Commissioning is critical for correcting these errors, which can cost facility managers money.
Every new construction project is unique, but if you’ve been in the industry long enough, you see many of the same design and construction issues arise time and again. Commissioning efforts should be focused on avoiding these issues, and in many cases the commissioning fee facility managers pay is immediately paid back by the costs avoided detecting and resolving issues early in the project.
Understanding the most frequent commissioning issues documented in both the design and construction phases of completed commissioning projects can give facility managers a leg up on making sure these issues are resolved quickly and efficiently. Many of these issues actually are easy to correct. But, as many experts know, without commissioning involvement, new building projects are delivered without these types of issues ever being corrected.
10 design phase errors and omissions
Here are the ten most often identified design phase commissioning issues.
1. Mechanical equipment sequences of operation. Frequently, sequences of operation in mechanical design documents create conflict between systems or could be unclear to installers and controls contractors. At times, they are missing entirely from the design documents.
2. Missing mechanical equipment in design. Missing mechanical system equipment in the design documents, such as mini-split systems serving IT closets, exhaust fans, dampers, access panels, and valves, is common.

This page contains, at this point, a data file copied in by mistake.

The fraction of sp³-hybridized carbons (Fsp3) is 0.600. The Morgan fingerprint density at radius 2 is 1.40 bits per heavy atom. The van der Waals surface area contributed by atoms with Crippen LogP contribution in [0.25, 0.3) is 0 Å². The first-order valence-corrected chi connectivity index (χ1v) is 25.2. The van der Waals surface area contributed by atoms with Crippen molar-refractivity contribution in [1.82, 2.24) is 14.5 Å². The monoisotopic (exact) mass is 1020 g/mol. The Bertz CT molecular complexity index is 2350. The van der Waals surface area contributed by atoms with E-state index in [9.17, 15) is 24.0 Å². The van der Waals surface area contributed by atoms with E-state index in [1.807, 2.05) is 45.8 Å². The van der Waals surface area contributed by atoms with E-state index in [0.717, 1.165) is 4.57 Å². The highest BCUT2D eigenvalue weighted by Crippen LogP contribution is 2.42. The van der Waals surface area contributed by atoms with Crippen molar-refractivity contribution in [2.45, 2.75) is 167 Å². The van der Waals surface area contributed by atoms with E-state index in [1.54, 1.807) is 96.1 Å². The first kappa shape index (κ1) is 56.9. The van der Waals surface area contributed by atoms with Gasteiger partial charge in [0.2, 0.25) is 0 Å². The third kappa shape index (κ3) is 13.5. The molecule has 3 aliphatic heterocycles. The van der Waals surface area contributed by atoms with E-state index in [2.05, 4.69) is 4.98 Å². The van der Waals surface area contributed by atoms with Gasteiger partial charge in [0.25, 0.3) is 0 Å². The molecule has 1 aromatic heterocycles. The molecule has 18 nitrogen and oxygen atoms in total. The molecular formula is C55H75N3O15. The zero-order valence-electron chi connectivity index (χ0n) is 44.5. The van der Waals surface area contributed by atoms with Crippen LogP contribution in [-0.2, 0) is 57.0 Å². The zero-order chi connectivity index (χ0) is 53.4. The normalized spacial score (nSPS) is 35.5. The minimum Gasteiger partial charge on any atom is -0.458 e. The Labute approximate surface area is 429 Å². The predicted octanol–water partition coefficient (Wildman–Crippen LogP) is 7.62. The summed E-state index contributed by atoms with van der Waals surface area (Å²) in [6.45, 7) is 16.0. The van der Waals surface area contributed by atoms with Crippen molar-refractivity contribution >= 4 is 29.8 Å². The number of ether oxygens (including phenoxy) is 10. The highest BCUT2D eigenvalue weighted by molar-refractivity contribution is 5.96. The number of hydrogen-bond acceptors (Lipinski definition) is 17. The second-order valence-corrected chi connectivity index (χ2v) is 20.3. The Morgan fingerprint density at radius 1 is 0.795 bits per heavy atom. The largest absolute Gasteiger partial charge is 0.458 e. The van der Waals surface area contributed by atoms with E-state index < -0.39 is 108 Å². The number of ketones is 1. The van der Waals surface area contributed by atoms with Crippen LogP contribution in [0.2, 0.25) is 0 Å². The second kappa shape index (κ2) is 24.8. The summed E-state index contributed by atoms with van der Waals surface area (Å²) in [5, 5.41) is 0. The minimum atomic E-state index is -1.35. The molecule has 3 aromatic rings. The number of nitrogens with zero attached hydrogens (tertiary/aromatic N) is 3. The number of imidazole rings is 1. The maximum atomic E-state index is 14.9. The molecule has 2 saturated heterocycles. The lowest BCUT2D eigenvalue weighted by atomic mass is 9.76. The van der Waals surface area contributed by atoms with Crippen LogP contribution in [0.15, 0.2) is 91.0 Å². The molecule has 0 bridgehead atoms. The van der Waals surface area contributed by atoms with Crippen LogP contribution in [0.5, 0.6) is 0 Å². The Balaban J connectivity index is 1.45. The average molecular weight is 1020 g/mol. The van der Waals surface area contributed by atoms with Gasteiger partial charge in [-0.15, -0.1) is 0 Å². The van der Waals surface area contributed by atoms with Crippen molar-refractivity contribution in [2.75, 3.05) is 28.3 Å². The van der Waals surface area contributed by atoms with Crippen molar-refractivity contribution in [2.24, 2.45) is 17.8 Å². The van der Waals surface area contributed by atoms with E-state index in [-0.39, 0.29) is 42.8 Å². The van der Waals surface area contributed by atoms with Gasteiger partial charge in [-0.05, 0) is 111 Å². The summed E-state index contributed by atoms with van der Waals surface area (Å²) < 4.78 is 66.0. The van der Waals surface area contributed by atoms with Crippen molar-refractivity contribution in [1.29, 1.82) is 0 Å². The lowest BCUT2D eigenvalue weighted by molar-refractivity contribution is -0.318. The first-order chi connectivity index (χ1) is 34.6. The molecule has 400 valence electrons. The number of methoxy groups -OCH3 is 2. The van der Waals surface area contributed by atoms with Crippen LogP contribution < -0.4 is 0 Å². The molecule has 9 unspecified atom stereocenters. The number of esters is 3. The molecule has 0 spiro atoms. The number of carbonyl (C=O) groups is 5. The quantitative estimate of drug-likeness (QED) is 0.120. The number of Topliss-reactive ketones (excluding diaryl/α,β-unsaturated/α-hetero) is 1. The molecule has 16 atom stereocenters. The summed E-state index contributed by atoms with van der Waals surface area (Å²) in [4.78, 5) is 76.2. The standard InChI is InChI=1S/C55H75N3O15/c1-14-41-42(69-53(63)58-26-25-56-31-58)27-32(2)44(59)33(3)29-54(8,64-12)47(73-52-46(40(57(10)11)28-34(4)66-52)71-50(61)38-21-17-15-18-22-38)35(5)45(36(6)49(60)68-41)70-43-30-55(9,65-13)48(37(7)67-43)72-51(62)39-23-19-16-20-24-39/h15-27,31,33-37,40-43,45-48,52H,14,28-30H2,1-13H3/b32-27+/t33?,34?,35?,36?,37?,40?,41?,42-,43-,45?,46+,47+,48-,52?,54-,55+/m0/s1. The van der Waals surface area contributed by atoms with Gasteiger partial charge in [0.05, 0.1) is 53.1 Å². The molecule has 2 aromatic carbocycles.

3. Life-safety components not included in design. Design review comments for life-safety systems often identify missing fire panels, strobes, annunciators, and pull stations. These issues lead to change orders during construction and possible delays due to issues with life-safety and fire marshal inspections of the facility.
4. Plumbing piping or valves not shown. Plumbing design documents often do not show all piping, valves, drains, or fixtures that are required for a complete system. This, like many other design phase issues, creates more opportunity for change orders and schedule delay during construction.
5. Electrical panels and devices not shown. In many cases, projects are missing electrical panels and devices. Identifying this missing equipment early avoids costly delays and change orders during project construction.
6. Electrical distribution design. This includes missing circuits, circuits serving incorrect devices, and design elements that could be unclear to installing contractors.
7. Electrical circuits not sized appropriately for loads. It’s critical for the commissioning agent to look closely at circuit capacity and comment when the design includes loads larger than circuit components can accommodate or when circuit components are substantially oversized and financial savings are available by reducing components to a more appropriate size.
8. Electrical equipment size or configuration incorrect or unclear. Panel boards are often identified with missing breakers and often equipment like transformers or conduit is not sized properly or clearly specified.
9. Incorrect or missing lighting fixtures in design. Lighting designs are frequently missing fixtures or have not provided illumination for entire spaces within the facility. This can lead to insufficient lighting levels particularly along paths of egress.
10. Building enclosure moisture intrusion. Enclosure issues can allow moisture intrusion into the building if air/moisture barriers are not included, are not correctly placed within wall details, or are not continuous throughout wall sections. Sealants may not be specified correctly at intersections of components or there might be missing sealant requirements for penetrations by fasteners when installing cladding or bracing for exterior shading. Wall sections may promote thermal bridging, which is the unrestricted movement of heat through the wall section. This leads to excessive, and potentially costly, energy use.